Resources for Policymakers

Under construction...

RiverSmart Policy Report: Supporting New England Communities to Become River-Smart: Policies and Programs that can Help New England Towns Thrive Despite River Floods


Why We Continue to Develop Floodplains - Examining the Disincentives for Conservation - Christin, Z., Kline, M. 2017.  White paper. Earth Economics, Tacoma, WA.

This report explores the value of floodplains and attempts to explain how the nation’s rivers and floodplains have become physically disconnected, leading to loss of floodplain functions. With federal agencies now
incorporating the value of natural infrastructure, or ecosystem services, into federal planning and decision-making, there are opportunities as never before to examine and change the disincentives for floodplain conservation.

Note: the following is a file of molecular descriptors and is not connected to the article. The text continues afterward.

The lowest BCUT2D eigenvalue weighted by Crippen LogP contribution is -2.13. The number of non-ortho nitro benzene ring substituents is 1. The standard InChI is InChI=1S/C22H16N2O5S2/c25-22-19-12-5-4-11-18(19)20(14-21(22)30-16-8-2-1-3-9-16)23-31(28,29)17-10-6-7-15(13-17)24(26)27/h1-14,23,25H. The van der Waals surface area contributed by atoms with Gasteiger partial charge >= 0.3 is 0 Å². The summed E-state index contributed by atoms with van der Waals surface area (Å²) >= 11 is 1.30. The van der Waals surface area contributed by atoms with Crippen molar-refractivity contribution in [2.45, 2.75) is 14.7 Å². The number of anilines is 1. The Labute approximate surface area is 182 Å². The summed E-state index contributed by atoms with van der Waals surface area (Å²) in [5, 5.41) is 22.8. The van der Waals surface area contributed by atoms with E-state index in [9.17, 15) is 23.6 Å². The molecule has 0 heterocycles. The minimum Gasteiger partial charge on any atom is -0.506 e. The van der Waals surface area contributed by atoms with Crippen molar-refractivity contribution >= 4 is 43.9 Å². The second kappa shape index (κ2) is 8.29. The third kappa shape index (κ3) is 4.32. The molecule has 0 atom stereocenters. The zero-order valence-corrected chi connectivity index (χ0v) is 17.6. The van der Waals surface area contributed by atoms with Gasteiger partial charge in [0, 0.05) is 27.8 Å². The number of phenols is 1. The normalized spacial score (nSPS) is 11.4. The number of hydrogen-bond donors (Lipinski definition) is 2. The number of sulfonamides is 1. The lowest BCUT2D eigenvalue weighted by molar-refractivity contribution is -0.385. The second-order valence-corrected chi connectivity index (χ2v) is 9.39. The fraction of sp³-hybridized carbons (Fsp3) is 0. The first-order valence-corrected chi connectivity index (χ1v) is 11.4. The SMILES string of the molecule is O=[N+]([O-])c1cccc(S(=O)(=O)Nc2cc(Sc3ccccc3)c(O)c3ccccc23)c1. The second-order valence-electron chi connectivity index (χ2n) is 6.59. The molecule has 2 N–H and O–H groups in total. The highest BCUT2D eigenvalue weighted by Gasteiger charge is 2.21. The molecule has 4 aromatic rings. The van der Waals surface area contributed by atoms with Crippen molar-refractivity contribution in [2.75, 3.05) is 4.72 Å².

Substate regional government in New England: Counties, regional councils and regional planning agencies in the six new England states 

New England municipalities in each state (government type)

coming soon...


USGS Flood-Inundation Mapper website: a set of maps that shows where flooding may occur over a range of water levels in the community’s local stream or river. There are three interactive maps done in the Deerfield River watershed. Zoom in where you see a green triangle on the map.

Goals and requirements for an FGM assessment in the New England states

(links coming soon...)
  • A model for all New England: The Vermont Rivers Program’s Fluvial Hazard Assessment System
  • Components of state-level fluvial erosion hazard assessments
  • Goals of state-level erosion hazard assessments
  • Municipal benefits of state-level fluvial erosion hazard assessments
  • Barriers to New England state and municipal implementation of fluvial erosion hazard assessments
  • Guidelines for fluvial erosion hazard assessment design
  • Examples for fluvial erosion hazard assessment design